Because it may free them from annoyances, or prevent the bites of insects. - Knapp.
Because it is found from travellers of credit, that if a strict Mussulman is journeying in a sandy desert, where no water is to be found, at stated hours he strips off his clothes, and most scrupulonsly rubs his body over with sand or dust. - G. White.
Because they observe approaching danger, and speedily communicate it to the whole flock. In some cases these sentinels are deceived by false appearances. Dr. Edmonstone, in his " View of the Zetland Isles," gives a very striking illustration of this neglect of the sentinel, in his remarks on the Shag. " Great numbers of this species of the cormorant are sometimes taken during the night, while asleep on the rocks, and the mode of accomplishing it is very ingenious. Large flocks, sit, during the night, on projecting rocks of easy access, but before they commit themselves to sleep, one or two of the number are appointed to watch. Until these sentinels are secured, it is impossible to make a successful impression on the whole body; and, to surprise them is therefore the first object. With this view, the leader of the expedition creeps cautiously and imperceptibly along the rock, until he gets within a short distance of the watch. He then dips a worsted glove in the sea, and gently throws water in the face of the guard. The unsuspecting bird, either disliking the impression, or fancying, from what he considers to be a disagreeable state of the weather, that all is quiet and safe, puts his head under his wing and soon falls asleep. His neck is then immediately broken, and the party dispatch as many as they choose."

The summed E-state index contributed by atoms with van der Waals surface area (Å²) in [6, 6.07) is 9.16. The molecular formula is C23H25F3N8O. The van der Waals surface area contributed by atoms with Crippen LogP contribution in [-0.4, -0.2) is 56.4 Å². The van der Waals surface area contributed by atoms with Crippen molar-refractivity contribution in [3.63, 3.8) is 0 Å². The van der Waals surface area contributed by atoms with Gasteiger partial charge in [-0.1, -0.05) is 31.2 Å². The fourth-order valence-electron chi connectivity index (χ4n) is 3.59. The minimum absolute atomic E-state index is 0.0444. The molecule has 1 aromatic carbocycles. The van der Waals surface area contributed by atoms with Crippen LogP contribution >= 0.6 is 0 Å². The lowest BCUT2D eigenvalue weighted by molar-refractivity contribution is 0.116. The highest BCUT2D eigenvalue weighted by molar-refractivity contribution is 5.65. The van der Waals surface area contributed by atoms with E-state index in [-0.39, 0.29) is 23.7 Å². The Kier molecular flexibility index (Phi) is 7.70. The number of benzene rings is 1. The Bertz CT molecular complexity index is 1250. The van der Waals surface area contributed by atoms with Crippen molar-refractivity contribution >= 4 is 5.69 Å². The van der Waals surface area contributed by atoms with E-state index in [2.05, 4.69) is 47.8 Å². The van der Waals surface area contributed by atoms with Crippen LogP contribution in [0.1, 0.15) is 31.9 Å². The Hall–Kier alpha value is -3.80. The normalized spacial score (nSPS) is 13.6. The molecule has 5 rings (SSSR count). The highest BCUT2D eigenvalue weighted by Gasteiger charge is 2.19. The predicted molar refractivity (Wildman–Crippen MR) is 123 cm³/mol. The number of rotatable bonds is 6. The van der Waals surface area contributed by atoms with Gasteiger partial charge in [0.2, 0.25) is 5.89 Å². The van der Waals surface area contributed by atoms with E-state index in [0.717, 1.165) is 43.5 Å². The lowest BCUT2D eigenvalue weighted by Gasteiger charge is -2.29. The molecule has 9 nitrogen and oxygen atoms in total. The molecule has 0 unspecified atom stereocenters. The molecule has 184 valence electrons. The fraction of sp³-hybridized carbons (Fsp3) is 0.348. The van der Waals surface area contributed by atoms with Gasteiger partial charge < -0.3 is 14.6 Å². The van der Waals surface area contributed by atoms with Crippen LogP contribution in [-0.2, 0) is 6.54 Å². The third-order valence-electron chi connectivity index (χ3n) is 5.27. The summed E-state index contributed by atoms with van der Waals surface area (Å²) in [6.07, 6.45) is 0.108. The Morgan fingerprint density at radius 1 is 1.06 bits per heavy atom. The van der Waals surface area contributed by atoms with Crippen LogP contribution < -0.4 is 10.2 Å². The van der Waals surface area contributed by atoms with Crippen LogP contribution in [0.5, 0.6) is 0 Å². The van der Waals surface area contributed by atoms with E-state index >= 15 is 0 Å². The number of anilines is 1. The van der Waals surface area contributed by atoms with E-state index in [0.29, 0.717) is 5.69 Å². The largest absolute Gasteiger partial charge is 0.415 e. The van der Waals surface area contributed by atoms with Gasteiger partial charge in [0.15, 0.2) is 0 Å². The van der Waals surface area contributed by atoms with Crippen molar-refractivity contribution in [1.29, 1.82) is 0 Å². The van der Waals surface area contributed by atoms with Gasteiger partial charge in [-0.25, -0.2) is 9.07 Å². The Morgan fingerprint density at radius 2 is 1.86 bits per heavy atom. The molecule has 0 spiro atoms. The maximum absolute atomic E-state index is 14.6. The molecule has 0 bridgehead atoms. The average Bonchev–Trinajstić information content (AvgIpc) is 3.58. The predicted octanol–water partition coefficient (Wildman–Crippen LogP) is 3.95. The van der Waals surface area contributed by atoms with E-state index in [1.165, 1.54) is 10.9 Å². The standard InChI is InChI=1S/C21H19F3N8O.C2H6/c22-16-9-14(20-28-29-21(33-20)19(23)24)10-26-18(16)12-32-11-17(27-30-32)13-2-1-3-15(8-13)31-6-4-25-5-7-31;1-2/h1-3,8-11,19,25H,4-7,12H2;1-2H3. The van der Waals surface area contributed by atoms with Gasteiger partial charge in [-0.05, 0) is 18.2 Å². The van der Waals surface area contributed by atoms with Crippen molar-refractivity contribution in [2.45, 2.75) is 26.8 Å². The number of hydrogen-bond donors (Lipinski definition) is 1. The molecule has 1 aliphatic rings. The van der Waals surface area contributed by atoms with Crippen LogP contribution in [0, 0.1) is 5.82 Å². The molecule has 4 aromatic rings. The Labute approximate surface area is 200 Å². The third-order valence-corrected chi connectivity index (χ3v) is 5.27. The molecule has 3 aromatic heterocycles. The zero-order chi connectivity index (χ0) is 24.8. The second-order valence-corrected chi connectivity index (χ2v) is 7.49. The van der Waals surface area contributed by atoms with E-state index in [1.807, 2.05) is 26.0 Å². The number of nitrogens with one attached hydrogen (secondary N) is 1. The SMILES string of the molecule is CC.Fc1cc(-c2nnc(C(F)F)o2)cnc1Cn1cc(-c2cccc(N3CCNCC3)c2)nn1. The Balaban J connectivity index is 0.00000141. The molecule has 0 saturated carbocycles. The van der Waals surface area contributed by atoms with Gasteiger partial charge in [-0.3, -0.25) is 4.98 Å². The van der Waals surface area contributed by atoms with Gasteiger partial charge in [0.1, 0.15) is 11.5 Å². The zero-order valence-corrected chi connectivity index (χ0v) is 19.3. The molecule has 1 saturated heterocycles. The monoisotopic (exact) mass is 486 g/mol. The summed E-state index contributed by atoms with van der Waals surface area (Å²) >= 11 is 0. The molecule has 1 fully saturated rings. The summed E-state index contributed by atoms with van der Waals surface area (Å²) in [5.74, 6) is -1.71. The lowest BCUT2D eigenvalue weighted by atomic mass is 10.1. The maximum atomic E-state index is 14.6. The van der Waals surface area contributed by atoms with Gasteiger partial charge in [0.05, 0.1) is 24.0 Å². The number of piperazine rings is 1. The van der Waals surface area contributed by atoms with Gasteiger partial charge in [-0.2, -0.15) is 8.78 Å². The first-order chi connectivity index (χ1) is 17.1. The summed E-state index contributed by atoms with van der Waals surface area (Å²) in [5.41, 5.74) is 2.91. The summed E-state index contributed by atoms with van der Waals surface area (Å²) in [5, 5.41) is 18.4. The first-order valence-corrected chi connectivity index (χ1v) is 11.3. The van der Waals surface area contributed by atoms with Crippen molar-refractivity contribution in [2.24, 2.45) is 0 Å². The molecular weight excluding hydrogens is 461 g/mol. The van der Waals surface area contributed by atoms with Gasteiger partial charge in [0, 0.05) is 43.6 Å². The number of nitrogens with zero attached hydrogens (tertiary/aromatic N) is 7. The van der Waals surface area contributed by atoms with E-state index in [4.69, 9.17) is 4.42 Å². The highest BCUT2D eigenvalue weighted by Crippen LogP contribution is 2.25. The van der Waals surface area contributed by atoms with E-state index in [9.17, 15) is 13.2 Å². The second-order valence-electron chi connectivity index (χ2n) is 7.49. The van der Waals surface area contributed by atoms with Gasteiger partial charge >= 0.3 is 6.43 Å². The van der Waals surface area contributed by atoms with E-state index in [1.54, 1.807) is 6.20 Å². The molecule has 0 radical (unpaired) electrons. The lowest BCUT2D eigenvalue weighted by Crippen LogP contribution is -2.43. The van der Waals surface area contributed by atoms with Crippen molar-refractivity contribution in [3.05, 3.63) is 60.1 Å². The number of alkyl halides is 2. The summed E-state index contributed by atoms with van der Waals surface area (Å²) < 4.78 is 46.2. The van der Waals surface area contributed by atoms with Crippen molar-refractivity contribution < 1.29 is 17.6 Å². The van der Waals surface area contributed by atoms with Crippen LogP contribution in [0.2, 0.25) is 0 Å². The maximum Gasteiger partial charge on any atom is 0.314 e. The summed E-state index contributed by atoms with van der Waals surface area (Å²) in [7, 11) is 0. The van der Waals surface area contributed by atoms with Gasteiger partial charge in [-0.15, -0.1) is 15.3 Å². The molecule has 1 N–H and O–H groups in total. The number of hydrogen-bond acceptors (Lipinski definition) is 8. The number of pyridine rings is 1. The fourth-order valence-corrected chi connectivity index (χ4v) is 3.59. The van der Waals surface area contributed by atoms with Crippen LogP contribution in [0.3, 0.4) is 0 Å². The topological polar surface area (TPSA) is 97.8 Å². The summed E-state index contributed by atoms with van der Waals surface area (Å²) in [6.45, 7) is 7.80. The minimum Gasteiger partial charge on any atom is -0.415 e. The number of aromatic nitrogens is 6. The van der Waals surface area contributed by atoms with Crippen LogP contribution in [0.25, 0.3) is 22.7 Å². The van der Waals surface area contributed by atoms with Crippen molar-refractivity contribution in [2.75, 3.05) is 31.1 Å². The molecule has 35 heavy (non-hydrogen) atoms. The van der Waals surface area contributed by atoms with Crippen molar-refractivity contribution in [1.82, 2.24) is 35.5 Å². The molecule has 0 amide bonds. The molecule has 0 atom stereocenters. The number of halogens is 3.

Because it proposes to arrange them in groupes of Jives, thus: Raptores, or birds of prey ; Insessores, or perching birds ; Rasores, or gallinaceous birds; Grallatores, or wading birds ; Natatores, or web-footed birds. Each of these is divisible into Jives; and again into Jives. The details of the arrangement would occupy too much space in the present work; and for them the reader is referred to several papers on the subject by Mr. Vigors, the ingenious secretary of the Zoological Society, who thinks the proposed arrangement to be strictly in accordance with the natural varieties of birds. It may be observed here, as a curious fact, that " by far the greater number of the pie and sparrow tribe in this country, and perhaps elsewhere, generally lay Jive eggs ; the rook, the crow, the hedge-sparrow, goldfinch, blackbird, thrush, etc. The advocates of the quinary arrangement will doubtless advance this in corroboration of their system."* Why are some birds called monogamous ? Because they pair, (from monogamia, one marriage.) Why are other birds called polygamous ? Because they never, unless compelled, confine themselves to individual association. - (From poly-gamia, many marriages.)
The whole number of birds enumerated by Linnaeus, specifically; is only 960, while those described by Dr. Latham, in his recently published work, amount to about 5,000.
* Jennings' Ornithologia.